Mechanics 1

Unit aims

  • To introduce the basic principles and laws of classical mechanics.
  • To develop mathematical tools of kinematics and dynamics.
  • To illustrate the ideas of mechanics by applying them to certain classical problems.

Unit description

The development of the theory of mechanics is associated with many of the greatest names in mathematics, physics, and engineering. For example, problems in mechanics motivated Newton to invent calculus. Mechanics has developed continuously since then, and is now the foundation for all mathematical physics.

This unit is an introduction. It is designed to be accessible to motivated students with no previous exposure to mechanics. However, the material will progress fast beyond the A-levels, and the viewpoint based on calculus and linear algebra will be prevalent and essential. At the same time, the physics principles underlying not only mechanics, but the whole conceptual body of modern physics, from which such names as Galileo, Newton, and Einstein are inseparable, will be continuously emphasised throughout the course.

The unit begins with a brief discussion of the basic concepts of mechanics, such as the basic properties of space and time, inertial frame of reference and point particle. Newton's laws are introduced, followed by the laws of conservation of momentum, angular momentum, and energy, followed by the notion of work and conservative and conservative forces. Classical particle motion problems in one and two dimensions are studied in some detail.

Relation to other units

This unit is an essential part of the Year 1 core curriculum. It uses the methods of Linear Algebra and Geometry and Calculus 1 (and partially some methods systematically taught later in Multivariable Calculus), as well as introduces some techniques of the analysis of ordinary differential equations (taught in Year 2: Ordinary Differential Equations 2).

Learning objectives

  • To create a solid foundation for understanding of basic principles of mechanics and some of its classical problems.
  • To be able to use calculus and linear algebra to approach these problems.
  • To open ways to further study of Applied Mathematics

Transferable skills

Mechanics 1 is a pre-requisite for studying any further mathematical physics.  Even if you plan to further specialise in Pure Mathematics or Statistics, Mechanics will provide you with a rich source of mathematical techniques and intuition for advancing in your studies.

Syllabus

  • Basic concepts of mechanics. Space, time, coordinates.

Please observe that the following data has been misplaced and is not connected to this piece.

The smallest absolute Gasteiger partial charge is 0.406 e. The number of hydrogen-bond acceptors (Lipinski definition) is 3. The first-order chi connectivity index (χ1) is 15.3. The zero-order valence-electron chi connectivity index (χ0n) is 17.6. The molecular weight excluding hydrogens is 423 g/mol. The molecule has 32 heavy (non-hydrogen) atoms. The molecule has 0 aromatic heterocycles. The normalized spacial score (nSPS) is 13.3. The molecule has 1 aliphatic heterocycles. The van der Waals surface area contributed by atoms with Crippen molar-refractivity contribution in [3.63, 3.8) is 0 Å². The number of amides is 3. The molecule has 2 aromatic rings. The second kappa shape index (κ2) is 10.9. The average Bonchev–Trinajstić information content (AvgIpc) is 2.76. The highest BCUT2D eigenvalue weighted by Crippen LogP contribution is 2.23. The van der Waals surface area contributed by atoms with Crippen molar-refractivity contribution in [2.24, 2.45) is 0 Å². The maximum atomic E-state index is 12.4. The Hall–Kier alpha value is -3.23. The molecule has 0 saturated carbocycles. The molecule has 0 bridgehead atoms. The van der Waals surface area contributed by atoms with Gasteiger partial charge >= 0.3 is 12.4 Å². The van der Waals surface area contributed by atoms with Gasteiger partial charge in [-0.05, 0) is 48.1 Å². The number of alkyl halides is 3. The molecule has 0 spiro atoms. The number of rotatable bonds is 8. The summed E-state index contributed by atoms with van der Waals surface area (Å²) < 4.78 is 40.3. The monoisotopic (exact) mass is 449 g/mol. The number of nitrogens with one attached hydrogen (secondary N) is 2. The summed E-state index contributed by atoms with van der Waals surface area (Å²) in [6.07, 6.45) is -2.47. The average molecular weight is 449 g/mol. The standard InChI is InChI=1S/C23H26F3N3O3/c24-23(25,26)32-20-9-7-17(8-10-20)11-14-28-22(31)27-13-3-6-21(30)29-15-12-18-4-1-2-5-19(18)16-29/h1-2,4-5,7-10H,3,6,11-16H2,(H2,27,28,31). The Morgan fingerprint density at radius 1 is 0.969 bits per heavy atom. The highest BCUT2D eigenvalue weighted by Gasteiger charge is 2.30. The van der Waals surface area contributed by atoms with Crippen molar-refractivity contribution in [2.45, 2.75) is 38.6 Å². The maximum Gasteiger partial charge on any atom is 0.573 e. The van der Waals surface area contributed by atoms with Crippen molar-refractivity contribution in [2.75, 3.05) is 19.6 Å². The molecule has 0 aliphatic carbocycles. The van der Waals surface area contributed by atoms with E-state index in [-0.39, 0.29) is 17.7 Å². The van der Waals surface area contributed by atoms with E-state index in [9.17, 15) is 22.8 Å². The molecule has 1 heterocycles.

• Trajectory, velocity and acceleration.
  • Newton's laws and the concept of force.
  • Equation of motion, examples in 1D.
  • Momentum. Impulse. Conservation of momentum.
  • Angular momentum, torque, pendulum.
  • Kinetic energy. Work done, power. Path-independence, potential energy, conservative forces.
  • Oscillations and phase plane analysis
  • Two-body problem and polar coordinates.

Reading and References

There is no one standard text for the course. Online notes will be available on Blackboard. There are many excellent texts for this subject. The following books are suggested:

  1. D. Kleppner & Robert J. Kolenkow, An Introduction to Mechanics, McGraw-Hill, 1973
  2. G.R. Fowles & G.L. Cassiday, Analytical Mechanics, 6th ed. Saunders College Publishing (1993). This book covers the same ground as Kleppner and Kolenkow, except for special relativity.
  3. Charles Kittel, Walter D. Knight, & Malvin A. Ruderman, Mechanics (Berkeley Course). This is a good physics book with less emphasis on mathematics than Kleppner and Kolenkow.
  4. P. Smith, and R.C. Smith, Mechanics. Chichester: Wiley, 1990.

Unit code: MATH11009
Level of study: C/4 (Honours)
Credit points: 10
Teaching block (weeks): 2 (13-24)
Unit director: Professor Richard Kerswell, FRS
Lecturer: Professor Richard Kerswell, FRS

Pre-requisites

First teaching block of Linear Algebra and Geometry and Calculus 1.

Co-requisites

None.

Methods of teaching

Lectures, homework, problem-solving and tutorials. Motivation and independent reading.

Methods of Assessment

The pass mark for this unit is 40.

The final mark is calculated as follows:

  • 90% from a 1 hour 30 minute exam in May/June*
  • 10% from selected homework questions.

*There are two parts to the exam; Part A consists of 5 shorter questions, Part B consists of 2 longer questions. ALL questions will be used for assessment. Part A contributes 40% and Part B contributes 60% of the overall mark for the paper.

NOTE: Calculators are NOT allowed in the examination.

For information resit arrangements, please see the re-sit page on the intranet.

Please use these links for further information on relative weighting and marking criteria.

Further exam information can be found on the Maths Intranet.

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